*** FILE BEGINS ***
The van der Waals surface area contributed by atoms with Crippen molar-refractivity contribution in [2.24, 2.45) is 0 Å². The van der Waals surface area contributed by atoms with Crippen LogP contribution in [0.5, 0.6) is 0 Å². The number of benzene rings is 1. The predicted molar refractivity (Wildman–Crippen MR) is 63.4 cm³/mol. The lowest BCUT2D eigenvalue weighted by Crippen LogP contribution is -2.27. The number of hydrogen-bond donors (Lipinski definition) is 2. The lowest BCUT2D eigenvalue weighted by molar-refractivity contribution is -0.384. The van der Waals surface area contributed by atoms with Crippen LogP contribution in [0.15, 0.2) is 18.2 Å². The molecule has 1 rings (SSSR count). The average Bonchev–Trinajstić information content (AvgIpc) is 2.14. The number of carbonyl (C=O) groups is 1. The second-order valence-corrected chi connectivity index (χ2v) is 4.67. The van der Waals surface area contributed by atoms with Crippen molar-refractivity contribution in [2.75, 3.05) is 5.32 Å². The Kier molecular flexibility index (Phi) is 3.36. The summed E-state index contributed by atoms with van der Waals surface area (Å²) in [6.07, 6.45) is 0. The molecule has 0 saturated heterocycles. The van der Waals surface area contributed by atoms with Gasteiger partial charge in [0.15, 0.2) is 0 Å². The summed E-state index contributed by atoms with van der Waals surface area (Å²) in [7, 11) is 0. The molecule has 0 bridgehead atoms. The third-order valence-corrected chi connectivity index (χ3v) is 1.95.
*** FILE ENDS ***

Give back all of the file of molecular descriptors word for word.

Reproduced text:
The van der Waals surface area contributed by atoms with Crippen molar-refractivity contribution in [2.24, 2.45) is 0 Å². The van der Waals surface area contributed by atoms with Crippen LogP contribution in [0.5, 0.6) is 0 Å². The number of benzene rings is 1. The predicted molar refractivity (Wildman–Crippen MR) is 63.4 cm³/mol. The lowest BCUT2D eigenvalue weighted by Crippen LogP contribution is -2.27. The number of hydrogen-bond donors (Lipinski definition) is 2. The lowest BCUT2D eigenvalue weighted by molar-refractivity contribution is -0.384. The van der Waals surface area contributed by atoms with Crippen LogP contribution in [0.15, 0.2) is 18.2 Å². The molecule has 1 rings (SSSR count). The average Bonchev–Trinajstić information content (AvgIpc) is 2.14. The number of carbonyl (C=O) groups is 1. The second-order valence-corrected chi connectivity index (χ2v) is 4.67. The van der Waals surface area contributed by atoms with Crippen molar-refractivity contribution in [2.75, 3.05) is 5.32 Å². The Kier molecular flexibility index (Phi) is 3.36. The summed E-state index contributed by atoms with van der Waals surface area (Å²) in [6.07, 6.45) is 0. The molecule has 0 saturated heterocycles. The van der Waals surface area contributed by atoms with Gasteiger partial charge in [0.15, 0.2) is 0 Å². The summed E-state index contributed by atoms with van der Waals surface area (Å²) in [7, 11) is 0. The molecule has 0 bridgehead atoms. The third-order valence-corrected chi connectivity index (χ3v) is 1.95.